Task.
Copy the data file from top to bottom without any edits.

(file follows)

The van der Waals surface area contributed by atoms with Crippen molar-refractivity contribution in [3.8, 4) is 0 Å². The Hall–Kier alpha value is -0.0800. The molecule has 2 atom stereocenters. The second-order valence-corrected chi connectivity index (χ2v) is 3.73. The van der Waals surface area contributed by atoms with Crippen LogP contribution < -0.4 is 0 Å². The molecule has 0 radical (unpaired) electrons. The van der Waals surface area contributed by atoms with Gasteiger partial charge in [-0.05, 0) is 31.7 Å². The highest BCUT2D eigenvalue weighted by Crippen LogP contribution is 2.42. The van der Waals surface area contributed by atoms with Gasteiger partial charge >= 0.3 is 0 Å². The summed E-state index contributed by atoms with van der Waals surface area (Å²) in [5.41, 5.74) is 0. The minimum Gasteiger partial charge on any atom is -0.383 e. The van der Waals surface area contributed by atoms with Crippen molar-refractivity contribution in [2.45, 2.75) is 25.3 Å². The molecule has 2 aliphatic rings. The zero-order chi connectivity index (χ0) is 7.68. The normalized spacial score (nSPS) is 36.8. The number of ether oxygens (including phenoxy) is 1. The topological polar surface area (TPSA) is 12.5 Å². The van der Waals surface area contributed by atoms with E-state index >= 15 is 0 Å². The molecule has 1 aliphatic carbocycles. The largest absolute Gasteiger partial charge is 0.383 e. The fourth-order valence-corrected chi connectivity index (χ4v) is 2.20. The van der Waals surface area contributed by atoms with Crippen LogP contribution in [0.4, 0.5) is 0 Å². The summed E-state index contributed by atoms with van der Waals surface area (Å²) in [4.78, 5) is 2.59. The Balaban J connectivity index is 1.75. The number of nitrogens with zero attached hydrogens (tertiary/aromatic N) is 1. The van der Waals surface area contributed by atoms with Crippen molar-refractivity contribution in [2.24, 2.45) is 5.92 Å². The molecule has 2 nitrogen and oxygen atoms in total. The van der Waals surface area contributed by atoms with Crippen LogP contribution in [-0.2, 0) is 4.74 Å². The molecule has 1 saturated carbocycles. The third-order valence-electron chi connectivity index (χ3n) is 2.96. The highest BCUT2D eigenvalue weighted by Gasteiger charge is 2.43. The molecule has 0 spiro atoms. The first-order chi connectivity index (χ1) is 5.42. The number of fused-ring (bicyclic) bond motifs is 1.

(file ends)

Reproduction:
The van der Waals surface area contributed by atoms with Crippen molar-refractivity contribution in [3.8, 4) is 0 Å². The Hall–Kier alpha value is -0.0800. The molecule has 2 atom stereocenters. The second-order valence-corrected chi connectivity index (χ2v) is 3.73. The van der Waals surface area contributed by atoms with Crippen LogP contribution < -0.4 is 0 Å². The molecule has 0 radical (unpaired) electrons. The van der Waals surface area contributed by atoms with Gasteiger partial charge in [-0.05, 0) is 31.7 Å². The highest BCUT2D eigenvalue weighted by Crippen LogP contribution is 2.42. The van der Waals surface area contributed by atoms with Gasteiger partial charge >= 0.3 is 0 Å². The summed E-state index contributed by atoms with van der Waals surface area (Å²) in [5.41, 5.74) is 0. The minimum Gasteiger partial charge on any atom is -0.383 e. The van der Waals surface area contributed by atoms with Crippen molar-refractivity contribution in [2.45, 2.75) is 25.3 Å². The molecule has 2 aliphatic rings. The zero-order chi connectivity index (χ0) is 7.68. The normalized spacial score (nSPS) is 36.8. The number of ether oxygens (including phenoxy) is 1. The topological polar surface area (TPSA) is 12.5 Å². The van der Waals surface area contributed by atoms with E-state index >= 15 is 0 Å². The molecule has 1 aliphatic carbocycles. The largest absolute Gasteiger partial charge is 0.383 e. The fourth-order valence-corrected chi connectivity index (χ4v) is 2.20. The van der Waals surface area contributed by atoms with Crippen LogP contribution in [0.4, 0.5) is 0 Å². The summed E-state index contributed by atoms with van der Waals surface area (Å²) in [4.78, 5) is 2.59. The Balaban J connectivity index is 1.75. The number of nitrogens with zero attached hydrogens (tertiary/aromatic N) is 1. The van der Waals surface area contributed by atoms with Crippen molar-refractivity contribution in [2.24, 2.45) is 5.92 Å². The molecule has 2 nitrogen and oxygen atoms in total. The van der Waals surface area contributed by atoms with Crippen LogP contribution in [-0.2, 0) is 4.74 Å². The molecule has 1 saturated carbocycles. The third-order valence-electron chi connectivity index (χ3n) is 2.96. The highest BCUT2D eigenvalue weighted by Gasteiger charge is 2.43. The molecule has 0 spiro atoms. The first-order chi connectivity index (χ1) is 5.42. The number of fused-ring (bicyclic) bond motifs is 1.